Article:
The judicial notice taken by the hearing judge of the need of each child for an amount of support that would provide for a minimal subsistence, as well as the testimony of both parties as to their earnings and the testimony of appellee concerning the household of which she and the children were a part, provided a sufficient factual basis to enable the court to conclude that the sum of $35.00 per week per child was fair as well as consistent with the parents' and childrens' station in life and customary standard of living. The same rationale and conclusion is applicable to the order of the court that appellant pay the sum of $20.00 per week for the support of appellee herself. Thus, the judgment exercised by the hearing judge was not an abuse of discretion, Shank v. Shank, 298 Pa.Super. 459, 444 A.2d 1274 (1982).

Nor, in my view, is there any merit to the remaining contentions of appellant that the hearing judge erred in refusing to order appellee to secure employment so as to assist in providing adequate support for the children and that the hearing judge erred in ordering appellant to pay the medical bills of the children. See Bender v. Bender, 297 Pa.Super. 461, 444 A.2d 124 (1982); Commonwealth ex rel. Wasiolek v. Wasiolek, 251 Pa.Super. 108, 380 A.2d 400 (1977).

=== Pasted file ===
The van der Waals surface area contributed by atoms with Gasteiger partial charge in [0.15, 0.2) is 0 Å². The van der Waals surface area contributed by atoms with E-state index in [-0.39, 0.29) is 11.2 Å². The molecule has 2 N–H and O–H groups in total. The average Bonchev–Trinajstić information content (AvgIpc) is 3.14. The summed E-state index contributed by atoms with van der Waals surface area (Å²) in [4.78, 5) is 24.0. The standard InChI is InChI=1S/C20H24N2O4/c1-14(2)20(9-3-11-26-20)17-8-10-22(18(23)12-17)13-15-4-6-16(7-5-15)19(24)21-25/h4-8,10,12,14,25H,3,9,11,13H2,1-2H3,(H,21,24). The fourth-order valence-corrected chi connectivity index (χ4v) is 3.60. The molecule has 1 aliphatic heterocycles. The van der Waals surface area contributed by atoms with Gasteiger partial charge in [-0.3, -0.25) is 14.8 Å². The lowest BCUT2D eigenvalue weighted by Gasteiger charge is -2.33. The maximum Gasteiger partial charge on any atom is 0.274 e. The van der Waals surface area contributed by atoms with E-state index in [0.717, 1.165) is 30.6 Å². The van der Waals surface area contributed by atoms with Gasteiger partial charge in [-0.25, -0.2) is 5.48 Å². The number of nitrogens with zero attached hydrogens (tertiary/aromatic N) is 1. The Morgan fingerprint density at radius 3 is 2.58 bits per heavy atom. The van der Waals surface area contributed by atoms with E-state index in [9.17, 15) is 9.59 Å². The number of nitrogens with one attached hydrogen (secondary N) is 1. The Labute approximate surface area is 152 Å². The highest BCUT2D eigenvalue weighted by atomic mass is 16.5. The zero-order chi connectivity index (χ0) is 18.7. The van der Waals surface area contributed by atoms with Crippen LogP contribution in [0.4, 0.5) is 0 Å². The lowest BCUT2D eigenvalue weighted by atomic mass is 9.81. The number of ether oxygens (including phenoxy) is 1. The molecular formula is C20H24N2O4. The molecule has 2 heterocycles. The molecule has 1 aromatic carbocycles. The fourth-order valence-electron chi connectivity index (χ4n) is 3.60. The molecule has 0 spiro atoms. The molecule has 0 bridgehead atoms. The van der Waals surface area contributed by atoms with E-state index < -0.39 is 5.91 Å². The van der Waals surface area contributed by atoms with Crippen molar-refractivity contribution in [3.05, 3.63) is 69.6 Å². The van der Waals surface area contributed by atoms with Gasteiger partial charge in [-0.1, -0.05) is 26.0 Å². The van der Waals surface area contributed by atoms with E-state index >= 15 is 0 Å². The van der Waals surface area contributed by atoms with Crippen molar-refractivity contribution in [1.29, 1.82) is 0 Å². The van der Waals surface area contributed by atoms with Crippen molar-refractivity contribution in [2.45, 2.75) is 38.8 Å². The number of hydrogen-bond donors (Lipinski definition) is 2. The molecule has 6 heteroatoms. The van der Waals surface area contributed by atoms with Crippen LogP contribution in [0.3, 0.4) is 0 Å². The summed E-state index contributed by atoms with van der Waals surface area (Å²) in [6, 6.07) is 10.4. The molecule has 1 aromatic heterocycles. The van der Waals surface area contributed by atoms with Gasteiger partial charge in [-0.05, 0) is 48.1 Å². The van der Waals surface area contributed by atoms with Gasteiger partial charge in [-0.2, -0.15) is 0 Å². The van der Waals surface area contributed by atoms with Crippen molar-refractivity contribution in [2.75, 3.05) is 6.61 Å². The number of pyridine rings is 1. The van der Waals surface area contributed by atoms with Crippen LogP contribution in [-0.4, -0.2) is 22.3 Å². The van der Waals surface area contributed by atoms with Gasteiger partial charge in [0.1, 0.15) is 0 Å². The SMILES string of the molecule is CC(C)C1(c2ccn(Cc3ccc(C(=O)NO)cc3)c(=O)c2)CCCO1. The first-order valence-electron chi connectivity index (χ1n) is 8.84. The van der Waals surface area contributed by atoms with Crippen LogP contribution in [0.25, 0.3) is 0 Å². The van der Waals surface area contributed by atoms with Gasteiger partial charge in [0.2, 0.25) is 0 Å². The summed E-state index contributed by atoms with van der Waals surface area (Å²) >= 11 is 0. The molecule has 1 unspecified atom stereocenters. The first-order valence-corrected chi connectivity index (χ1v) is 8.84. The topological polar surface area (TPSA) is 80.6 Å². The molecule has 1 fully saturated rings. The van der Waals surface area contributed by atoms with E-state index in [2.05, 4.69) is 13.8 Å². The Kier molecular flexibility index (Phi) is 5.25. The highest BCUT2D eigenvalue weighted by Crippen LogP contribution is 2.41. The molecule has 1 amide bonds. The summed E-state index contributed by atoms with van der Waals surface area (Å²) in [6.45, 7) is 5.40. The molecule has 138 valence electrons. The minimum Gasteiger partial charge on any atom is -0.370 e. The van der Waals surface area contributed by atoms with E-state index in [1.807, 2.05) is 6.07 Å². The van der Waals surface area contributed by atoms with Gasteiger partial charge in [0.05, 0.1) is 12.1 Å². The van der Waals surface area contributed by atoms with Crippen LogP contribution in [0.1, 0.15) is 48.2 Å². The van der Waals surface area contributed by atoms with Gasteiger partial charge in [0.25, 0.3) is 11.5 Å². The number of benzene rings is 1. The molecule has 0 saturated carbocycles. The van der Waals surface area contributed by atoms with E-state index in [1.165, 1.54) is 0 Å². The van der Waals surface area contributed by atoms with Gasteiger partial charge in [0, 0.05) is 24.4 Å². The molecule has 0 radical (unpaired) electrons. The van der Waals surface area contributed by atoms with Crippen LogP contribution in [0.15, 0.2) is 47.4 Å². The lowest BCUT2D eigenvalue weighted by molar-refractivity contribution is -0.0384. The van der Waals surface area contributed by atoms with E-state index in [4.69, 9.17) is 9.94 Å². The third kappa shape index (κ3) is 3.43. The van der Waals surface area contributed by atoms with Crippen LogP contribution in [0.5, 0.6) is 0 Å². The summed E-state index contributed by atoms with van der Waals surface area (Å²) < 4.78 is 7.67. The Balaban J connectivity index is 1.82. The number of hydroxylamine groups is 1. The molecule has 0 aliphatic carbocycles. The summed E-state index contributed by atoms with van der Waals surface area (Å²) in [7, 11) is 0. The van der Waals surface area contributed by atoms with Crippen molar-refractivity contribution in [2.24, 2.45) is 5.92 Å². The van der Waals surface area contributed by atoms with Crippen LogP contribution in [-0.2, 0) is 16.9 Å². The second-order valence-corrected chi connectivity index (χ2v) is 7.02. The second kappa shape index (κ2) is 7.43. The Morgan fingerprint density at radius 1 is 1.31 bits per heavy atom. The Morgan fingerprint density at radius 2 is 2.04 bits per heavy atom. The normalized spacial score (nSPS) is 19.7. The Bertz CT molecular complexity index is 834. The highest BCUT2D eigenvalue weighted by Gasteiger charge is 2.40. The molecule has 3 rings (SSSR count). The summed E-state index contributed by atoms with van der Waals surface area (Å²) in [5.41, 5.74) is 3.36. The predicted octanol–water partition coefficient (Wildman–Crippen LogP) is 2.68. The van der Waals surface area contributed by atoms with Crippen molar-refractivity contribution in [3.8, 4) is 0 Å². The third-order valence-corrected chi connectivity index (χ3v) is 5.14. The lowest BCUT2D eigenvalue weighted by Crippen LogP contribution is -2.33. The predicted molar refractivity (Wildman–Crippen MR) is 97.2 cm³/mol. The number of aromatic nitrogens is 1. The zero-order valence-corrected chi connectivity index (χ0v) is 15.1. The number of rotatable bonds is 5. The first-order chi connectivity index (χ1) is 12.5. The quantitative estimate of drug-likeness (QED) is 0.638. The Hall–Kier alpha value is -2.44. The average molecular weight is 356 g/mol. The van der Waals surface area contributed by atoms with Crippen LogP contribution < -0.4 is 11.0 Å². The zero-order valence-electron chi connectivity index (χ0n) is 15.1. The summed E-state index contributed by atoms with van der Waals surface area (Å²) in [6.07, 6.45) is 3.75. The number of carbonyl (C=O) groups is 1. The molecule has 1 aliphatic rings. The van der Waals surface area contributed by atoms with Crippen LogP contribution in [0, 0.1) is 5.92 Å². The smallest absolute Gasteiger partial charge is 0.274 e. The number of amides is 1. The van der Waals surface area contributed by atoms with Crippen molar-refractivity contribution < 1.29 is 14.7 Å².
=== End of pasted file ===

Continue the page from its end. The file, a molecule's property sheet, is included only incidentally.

I would, therefore, affirm the order.


[*] Appellant contends also that the lower court erred in refusing to order appellee to work to help support the children. Because we have vacated the lower court's order, we need not address that contention. We note, however, that in balancing the many factors required to determine whether a nurturing parent should remain home or work as set forth in Commonwealth ex rel. Wasiolek v. Wasiolek, 251 Pa.Superior Ct. 108, 380 A.2d 400 (1977), the lower court held that the benefit to the children after an unpleasant separation of having their mother home outweighed the benefits of her wage earnings. On remand, the court may well find that the passage of time has shifted the balance.

We cannot agree with appellant's contention that the lower court erred in ordering appellant to pay the children's medical bills, particularly when he has medical insurance.